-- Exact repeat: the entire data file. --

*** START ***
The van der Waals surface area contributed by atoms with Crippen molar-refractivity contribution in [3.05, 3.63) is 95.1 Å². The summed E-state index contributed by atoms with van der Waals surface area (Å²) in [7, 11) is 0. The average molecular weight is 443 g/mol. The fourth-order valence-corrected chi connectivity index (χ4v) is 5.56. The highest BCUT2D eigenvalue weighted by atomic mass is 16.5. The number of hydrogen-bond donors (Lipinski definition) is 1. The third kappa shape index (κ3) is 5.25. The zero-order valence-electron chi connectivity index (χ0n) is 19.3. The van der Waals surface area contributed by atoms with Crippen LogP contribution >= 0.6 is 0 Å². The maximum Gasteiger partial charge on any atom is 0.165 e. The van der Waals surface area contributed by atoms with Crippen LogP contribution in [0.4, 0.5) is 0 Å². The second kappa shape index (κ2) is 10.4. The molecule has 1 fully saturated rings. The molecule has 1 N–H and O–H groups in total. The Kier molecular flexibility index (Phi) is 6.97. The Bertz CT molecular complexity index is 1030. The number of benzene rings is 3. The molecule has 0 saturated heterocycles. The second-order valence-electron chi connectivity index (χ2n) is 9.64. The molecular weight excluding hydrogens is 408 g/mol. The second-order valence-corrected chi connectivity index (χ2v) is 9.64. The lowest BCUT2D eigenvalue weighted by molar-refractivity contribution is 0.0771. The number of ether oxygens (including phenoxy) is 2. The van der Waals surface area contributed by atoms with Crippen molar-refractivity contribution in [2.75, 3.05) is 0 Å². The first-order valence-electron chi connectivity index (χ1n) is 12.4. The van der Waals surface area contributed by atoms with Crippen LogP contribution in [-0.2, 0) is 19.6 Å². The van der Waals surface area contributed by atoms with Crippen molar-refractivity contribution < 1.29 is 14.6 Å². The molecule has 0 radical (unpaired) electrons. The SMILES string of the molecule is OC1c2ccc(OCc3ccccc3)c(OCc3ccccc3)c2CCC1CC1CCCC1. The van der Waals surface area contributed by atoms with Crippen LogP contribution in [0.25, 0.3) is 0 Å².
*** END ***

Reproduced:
The van der Waals surface area contributed by atoms with Crippen molar-refractivity contribution in [3.05, 3.63) is 95.1 Å². The summed E-state index contributed by atoms with van der Waals surface area (Å²) in [7, 11) is 0. The average molecular weight is 443 g/mol. The fourth-order valence-corrected chi connectivity index (χ4v) is 5.56. The highest BCUT2D eigenvalue weighted by atomic mass is 16.5. The number of hydrogen-bond donors (Lipinski definition) is 1. The third kappa shape index (κ3) is 5.25. The zero-order valence-electron chi connectivity index (χ0n) is 19.3. The van der Waals surface area contributed by atoms with Crippen LogP contribution >= 0.6 is 0 Å². The maximum Gasteiger partial charge on any atom is 0.165 e. The van der Waals surface area contributed by atoms with Crippen LogP contribution in [0.4, 0.5) is 0 Å². The second kappa shape index (κ2) is 10.4. The molecule has 1 fully saturated rings. The molecule has 1 N–H and O–H groups in total. The Kier molecular flexibility index (Phi) is 6.97. The Bertz CT molecular complexity index is 1030. The number of benzene rings is 3. The molecule has 0 saturated heterocycles. The second-order valence-electron chi connectivity index (χ2n) is 9.64. The molecular weight excluding hydrogens is 408 g/mol. The second-order valence-corrected chi connectivity index (χ2v) is 9.64. The lowest BCUT2D eigenvalue weighted by molar-refractivity contribution is 0.0771. The number of ether oxygens (including phenoxy) is 2. The van der Waals surface area contributed by atoms with Crippen molar-refractivity contribution in [2.75, 3.05) is 0 Å². The first-order valence-electron chi connectivity index (χ1n) is 12.4. The van der Waals surface area contributed by atoms with Crippen LogP contribution in [-0.2, 0) is 19.6 Å². The van der Waals surface area contributed by atoms with Crippen molar-refractivity contribution < 1.29 is 14.6 Å². The molecule has 0 radical (unpaired) electrons. The SMILES string of the molecule is OC1c2ccc(OCc3ccccc3)c(OCc3ccccc3)c2CCC1CC1CCCC1. The van der Waals surface area contributed by atoms with Crippen LogP contribution in [0.25, 0.3) is 0 Å².